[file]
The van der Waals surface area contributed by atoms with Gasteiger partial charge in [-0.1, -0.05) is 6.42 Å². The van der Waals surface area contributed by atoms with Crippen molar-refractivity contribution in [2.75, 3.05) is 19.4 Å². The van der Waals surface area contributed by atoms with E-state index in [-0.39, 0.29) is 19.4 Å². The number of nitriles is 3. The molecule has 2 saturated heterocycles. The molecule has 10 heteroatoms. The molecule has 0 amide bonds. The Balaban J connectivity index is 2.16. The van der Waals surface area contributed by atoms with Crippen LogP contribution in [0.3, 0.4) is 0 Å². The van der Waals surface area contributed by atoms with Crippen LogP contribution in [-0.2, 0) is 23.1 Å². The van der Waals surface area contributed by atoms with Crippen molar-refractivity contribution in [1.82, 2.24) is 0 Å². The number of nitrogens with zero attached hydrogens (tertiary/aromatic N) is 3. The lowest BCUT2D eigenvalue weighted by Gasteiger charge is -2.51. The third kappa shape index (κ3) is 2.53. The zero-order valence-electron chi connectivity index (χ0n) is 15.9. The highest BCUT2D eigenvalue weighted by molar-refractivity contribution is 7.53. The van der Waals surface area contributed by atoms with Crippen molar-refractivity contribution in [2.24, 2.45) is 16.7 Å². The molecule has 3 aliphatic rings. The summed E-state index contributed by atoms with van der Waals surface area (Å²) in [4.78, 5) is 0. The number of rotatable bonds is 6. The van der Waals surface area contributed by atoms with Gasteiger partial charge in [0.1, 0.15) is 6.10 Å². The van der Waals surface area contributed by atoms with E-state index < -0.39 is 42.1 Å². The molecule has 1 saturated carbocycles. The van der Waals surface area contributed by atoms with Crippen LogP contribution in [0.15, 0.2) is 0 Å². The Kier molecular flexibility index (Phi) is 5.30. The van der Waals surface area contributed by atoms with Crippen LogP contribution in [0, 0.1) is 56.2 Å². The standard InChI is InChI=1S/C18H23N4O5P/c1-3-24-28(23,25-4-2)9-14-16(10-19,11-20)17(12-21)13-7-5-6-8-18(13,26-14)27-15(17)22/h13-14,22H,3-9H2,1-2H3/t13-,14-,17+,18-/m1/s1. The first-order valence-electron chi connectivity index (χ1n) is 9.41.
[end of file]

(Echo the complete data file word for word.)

The van der Waals surface area contributed by atoms with Gasteiger partial charge in [-0.1, -0.05) is 6.42 Å². The van der Waals surface area contributed by atoms with Crippen molar-refractivity contribution in [2.75, 3.05) is 19.4 Å². The van der Waals surface area contributed by atoms with E-state index in [-0.39, 0.29) is 19.4 Å². The number of nitriles is 3. The molecule has 2 saturated heterocycles. The molecule has 10 heteroatoms. The molecule has 0 amide bonds. The Balaban J connectivity index is 2.16. The van der Waals surface area contributed by atoms with Crippen LogP contribution in [0.3, 0.4) is 0 Å². The van der Waals surface area contributed by atoms with Crippen LogP contribution in [-0.2, 0) is 23.1 Å². The van der Waals surface area contributed by atoms with Crippen molar-refractivity contribution in [1.82, 2.24) is 0 Å². The number of nitrogens with zero attached hydrogens (tertiary/aromatic N) is 3. The lowest BCUT2D eigenvalue weighted by Gasteiger charge is -2.51. The third kappa shape index (κ3) is 2.53. The zero-order valence-electron chi connectivity index (χ0n) is 15.9. The highest BCUT2D eigenvalue weighted by molar-refractivity contribution is 7.53. The van der Waals surface area contributed by atoms with Crippen molar-refractivity contribution in [2.24, 2.45) is 16.7 Å². The molecule has 3 aliphatic rings. The summed E-state index contributed by atoms with van der Waals surface area (Å²) in [4.78, 5) is 0. The number of rotatable bonds is 6. The van der Waals surface area contributed by atoms with Gasteiger partial charge in [0.1, 0.15) is 6.10 Å². The van der Waals surface area contributed by atoms with E-state index < -0.39 is 42.1 Å². The molecule has 1 saturated carbocycles. The van der Waals surface area contributed by atoms with Crippen LogP contribution in [0.15, 0.2) is 0 Å². The Kier molecular flexibility index (Phi) is 5.30. The van der Waals surface area contributed by atoms with Crippen LogP contribution in [0, 0.1) is 56.2 Å². The standard InChI is InChI=1S/C18H23N4O5P/c1-3-24-28(23,25-4-2)9-14-16(10-19,11-20)17(12-21)13-7-5-6-8-18(13,26-14)27-15(17)22/h13-14,22H,3-9H2,1-2H3/t13-,14-,17+,18-/m1/s1. The first-order valence-electron chi connectivity index (χ1n) is 9.41.